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Queen Mary Sailing Club: 7th January

It’s difficult to interpret whether the Snipe has a fair handicap when only one boat sailed. However, it is clear from what we saw on the water in the first windward leg, when the wind dropped right off to near zero that the lightest boats, such as the Firefly’s and Enterprises were able to keep their way and just as importantly to tack on the very light wind shifts, whereas we had great difficulty in preserving our way on one tack. It is notable that the theses two classes all rapidly got right to the front of the fleet and held their positions at the finish, so it is probable in light airs that their handicap is more favourable than a Snipe’s.

The slowest boats on handicap, the Toppers, had started with a light wind and were already significantly up the first leg at the time we were in the water. We ran towards the line painfully slowly under the same light breeze. Surprisingly we were on the starting line five-ten minutes early and made several turns on the windward side of the starboard Committee boat, before venturing along the line on starboard, soon after to encounter head two Enterprises on port (same starting number of 20 as us), the first of whom barged us out of the way, thinking they had an exclusive start. The four Enterprises started at the starboard end of the line, whist we started mid-line. We stayed on starboard tack to keep the apparent wind in the sails, but the light breeze dropped to near zero and the sails lost their shape. The jib luff tell tails were stuck to the sail due to the earlier rain and snow when we were rigging, where they remained throughout the majority of the race. The mast head burgee was barely responding and the shroud tell tails, used to detect changes in direction, rather than direction, were barely lifted from vertical (they never reached horizontal on the windward legs). To windward the Toppers had rounded the windward mark and were well on their way towards Mark 2 and it seemed that they must win (few finished). Ominously the other slower handicap boats ahead of us had not made progress and had not rounded the mark. Several boats ahead of us had lost the wind direction completely and were going astern. We pulled level with some of the Fireflys who had started 5 minutes ahead of us. When light puffs of wind appeared, these were able to accelerate and tack under control and work their way to the first mark. The Enterprises had stayed on the starboard side and had kept the light breeze from the starting line and had pulled a long way ahead of us to get around the first mark well ahead, whilst we and the majority of the fleet were pinned by the lack of wind. We could see the Toppers and Enterprises well ahead on the next leg.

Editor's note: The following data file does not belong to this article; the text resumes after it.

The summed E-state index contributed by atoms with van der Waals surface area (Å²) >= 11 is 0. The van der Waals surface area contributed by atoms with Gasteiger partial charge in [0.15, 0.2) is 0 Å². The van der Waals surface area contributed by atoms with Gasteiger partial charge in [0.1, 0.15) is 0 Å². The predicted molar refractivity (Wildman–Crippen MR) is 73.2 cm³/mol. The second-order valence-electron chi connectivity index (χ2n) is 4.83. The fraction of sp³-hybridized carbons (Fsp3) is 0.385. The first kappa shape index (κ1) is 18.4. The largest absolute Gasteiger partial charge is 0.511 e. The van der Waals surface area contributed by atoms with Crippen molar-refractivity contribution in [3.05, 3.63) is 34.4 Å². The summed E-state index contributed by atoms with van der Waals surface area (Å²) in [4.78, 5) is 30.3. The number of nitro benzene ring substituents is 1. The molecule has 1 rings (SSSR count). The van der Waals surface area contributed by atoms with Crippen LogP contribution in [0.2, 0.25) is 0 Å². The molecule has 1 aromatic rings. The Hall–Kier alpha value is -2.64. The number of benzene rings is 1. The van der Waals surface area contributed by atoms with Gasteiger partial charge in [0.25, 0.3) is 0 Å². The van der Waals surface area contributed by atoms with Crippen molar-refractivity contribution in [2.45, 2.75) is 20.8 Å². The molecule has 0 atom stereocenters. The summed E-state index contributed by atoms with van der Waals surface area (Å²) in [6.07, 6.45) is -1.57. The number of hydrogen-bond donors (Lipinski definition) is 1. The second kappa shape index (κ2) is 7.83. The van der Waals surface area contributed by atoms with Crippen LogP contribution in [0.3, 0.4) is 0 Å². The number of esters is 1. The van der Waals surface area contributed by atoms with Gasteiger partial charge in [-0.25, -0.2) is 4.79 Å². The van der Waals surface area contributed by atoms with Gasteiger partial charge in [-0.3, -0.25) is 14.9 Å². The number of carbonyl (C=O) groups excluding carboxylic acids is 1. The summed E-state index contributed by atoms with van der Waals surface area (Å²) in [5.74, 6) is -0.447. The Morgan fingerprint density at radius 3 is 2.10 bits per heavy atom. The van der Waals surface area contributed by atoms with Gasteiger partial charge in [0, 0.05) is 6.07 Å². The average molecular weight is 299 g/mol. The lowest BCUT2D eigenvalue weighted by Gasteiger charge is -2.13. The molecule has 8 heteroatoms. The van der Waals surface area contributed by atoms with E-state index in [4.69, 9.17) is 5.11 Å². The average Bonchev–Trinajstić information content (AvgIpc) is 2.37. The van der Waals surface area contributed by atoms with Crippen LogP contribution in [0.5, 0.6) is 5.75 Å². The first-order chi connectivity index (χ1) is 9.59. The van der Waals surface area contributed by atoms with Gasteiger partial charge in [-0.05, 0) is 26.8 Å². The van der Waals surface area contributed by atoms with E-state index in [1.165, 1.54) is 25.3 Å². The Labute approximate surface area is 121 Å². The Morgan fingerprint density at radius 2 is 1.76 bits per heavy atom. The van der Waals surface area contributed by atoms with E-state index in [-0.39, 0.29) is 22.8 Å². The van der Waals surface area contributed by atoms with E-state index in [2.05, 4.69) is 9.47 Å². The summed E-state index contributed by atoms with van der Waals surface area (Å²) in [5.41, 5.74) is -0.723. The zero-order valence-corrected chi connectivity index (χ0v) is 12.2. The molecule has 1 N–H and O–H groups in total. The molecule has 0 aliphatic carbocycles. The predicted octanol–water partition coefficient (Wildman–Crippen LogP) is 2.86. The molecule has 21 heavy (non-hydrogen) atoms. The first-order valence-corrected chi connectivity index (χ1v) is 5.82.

The conditions were freezing cold, despite our full dry suits and nominally warm clothing, especially for the crew, who had to sit motionless to keep the boat heeled to leeward.

We only came under limited control towards the end of the first leg when some wind appeared and this was useful for ghosting around Mark 1. We were prospectively inner boat at the mark, with a single hander (Laser?) looking to miss it. However the single hander jammed himself on to the mark and a fast handicap boat tacked under our stern, doubtfully calling water on us, jamming himself against the single hander and skewing himself tightly around the mark, whilst to our leeward faster boats were coming up and closing what had been a nice open gap. This light puff brought with it more faster handicap boats astern of us, which had only recently started. Upon rounding the mark onto a nominal reaching leg these attempted to set their jennikers and spinnakers unsuccessfully and blanketed us. Having slowly cleared and freed our wind, it again almost dropped to zero, whereupon more boats rounded the mark and closed the lead that we had gained. When the wind dropped to zero on both the windward and reaching legs neither our jib nor our main had any aero-dynamic shape, both often being inverted and, in particular, the main being completely limp and creased at the battons, despite ramming the mast maximum forward and adjusting the shape.